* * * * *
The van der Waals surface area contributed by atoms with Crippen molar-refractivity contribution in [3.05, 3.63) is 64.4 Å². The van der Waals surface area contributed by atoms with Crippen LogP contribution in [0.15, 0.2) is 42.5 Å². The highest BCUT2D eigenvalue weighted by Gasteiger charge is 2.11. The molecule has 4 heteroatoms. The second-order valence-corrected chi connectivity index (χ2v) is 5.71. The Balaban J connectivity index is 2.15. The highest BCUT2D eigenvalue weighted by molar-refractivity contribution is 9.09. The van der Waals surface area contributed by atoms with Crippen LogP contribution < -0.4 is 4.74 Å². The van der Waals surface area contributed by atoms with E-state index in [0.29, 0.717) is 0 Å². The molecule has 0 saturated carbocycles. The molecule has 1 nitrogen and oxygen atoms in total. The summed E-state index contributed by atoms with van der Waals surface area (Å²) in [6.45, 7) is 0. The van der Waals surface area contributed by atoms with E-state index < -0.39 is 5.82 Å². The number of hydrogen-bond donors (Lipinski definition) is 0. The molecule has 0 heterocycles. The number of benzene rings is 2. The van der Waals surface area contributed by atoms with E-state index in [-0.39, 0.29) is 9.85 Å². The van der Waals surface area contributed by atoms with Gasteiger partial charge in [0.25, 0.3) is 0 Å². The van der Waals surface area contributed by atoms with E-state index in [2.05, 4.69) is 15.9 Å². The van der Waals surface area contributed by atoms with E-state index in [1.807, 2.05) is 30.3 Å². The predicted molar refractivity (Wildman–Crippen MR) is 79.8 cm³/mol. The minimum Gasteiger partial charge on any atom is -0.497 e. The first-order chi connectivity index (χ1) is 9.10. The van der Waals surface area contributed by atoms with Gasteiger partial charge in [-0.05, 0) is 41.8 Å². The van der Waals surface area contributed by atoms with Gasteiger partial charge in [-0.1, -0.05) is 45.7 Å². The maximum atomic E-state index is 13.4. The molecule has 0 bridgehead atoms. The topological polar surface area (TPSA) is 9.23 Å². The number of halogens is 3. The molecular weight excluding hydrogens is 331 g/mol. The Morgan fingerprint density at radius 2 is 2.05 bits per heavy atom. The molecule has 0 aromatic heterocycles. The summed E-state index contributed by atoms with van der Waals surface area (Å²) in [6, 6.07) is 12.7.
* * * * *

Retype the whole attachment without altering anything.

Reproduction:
The van der Waals surface area contributed by atoms with Crippen molar-refractivity contribution in [3.05, 3.63) is 64.4 Å². The van der Waals surface area contributed by atoms with Crippen LogP contribution in [0.15, 0.2) is 42.5 Å². The highest BCUT2D eigenvalue weighted by Gasteiger charge is 2.11. The molecule has 4 heteroatoms. The second-order valence-corrected chi connectivity index (χ2v) is 5.71. The Balaban J connectivity index is 2.15. The highest BCUT2D eigenvalue weighted by molar-refractivity contribution is 9.09. The van der Waals surface area contributed by atoms with Crippen LogP contribution < -0.4 is 4.74 Å². The van der Waals surface area contributed by atoms with E-state index in [0.29, 0.717) is 0 Å². The molecule has 0 saturated carbocycles. The molecule has 1 nitrogen and oxygen atoms in total. The summed E-state index contributed by atoms with van der Waals surface area (Å²) in [6.45, 7) is 0. The van der Waals surface area contributed by atoms with E-state index < -0.39 is 5.82 Å². The number of hydrogen-bond donors (Lipinski definition) is 0. The molecule has 0 heterocycles. The number of benzene rings is 2. The van der Waals surface area contributed by atoms with E-state index in [-0.39, 0.29) is 9.85 Å². The van der Waals surface area contributed by atoms with Gasteiger partial charge in [0.25, 0.3) is 0 Å². The van der Waals surface area contributed by atoms with E-state index in [2.05, 4.69) is 15.9 Å². The van der Waals surface area contributed by atoms with E-state index in [1.807, 2.05) is 30.3 Å². The predicted molar refractivity (Wildman–Crippen MR) is 79.8 cm³/mol. The minimum Gasteiger partial charge on any atom is -0.497 e. The first-order chi connectivity index (χ1) is 9.10. The van der Waals surface area contributed by atoms with Gasteiger partial charge in [-0.05, 0) is 41.8 Å². The van der Waals surface area contributed by atoms with Gasteiger partial charge in [-0.1, -0.05) is 45.7 Å². The maximum atomic E-state index is 13.4. The molecule has 0 bridgehead atoms. The topological polar surface area (TPSA) is 9.23 Å². The number of halogens is 3. The molecular weight excluding hydrogens is 331 g/mol. The Morgan fingerprint density at radius 2 is 2.05 bits per heavy atom. The molecule has 0 aromatic heterocycles. The summed E-state index contributed by atoms with van der Waals surface area (Å²) in [6, 6.07) is 12.7.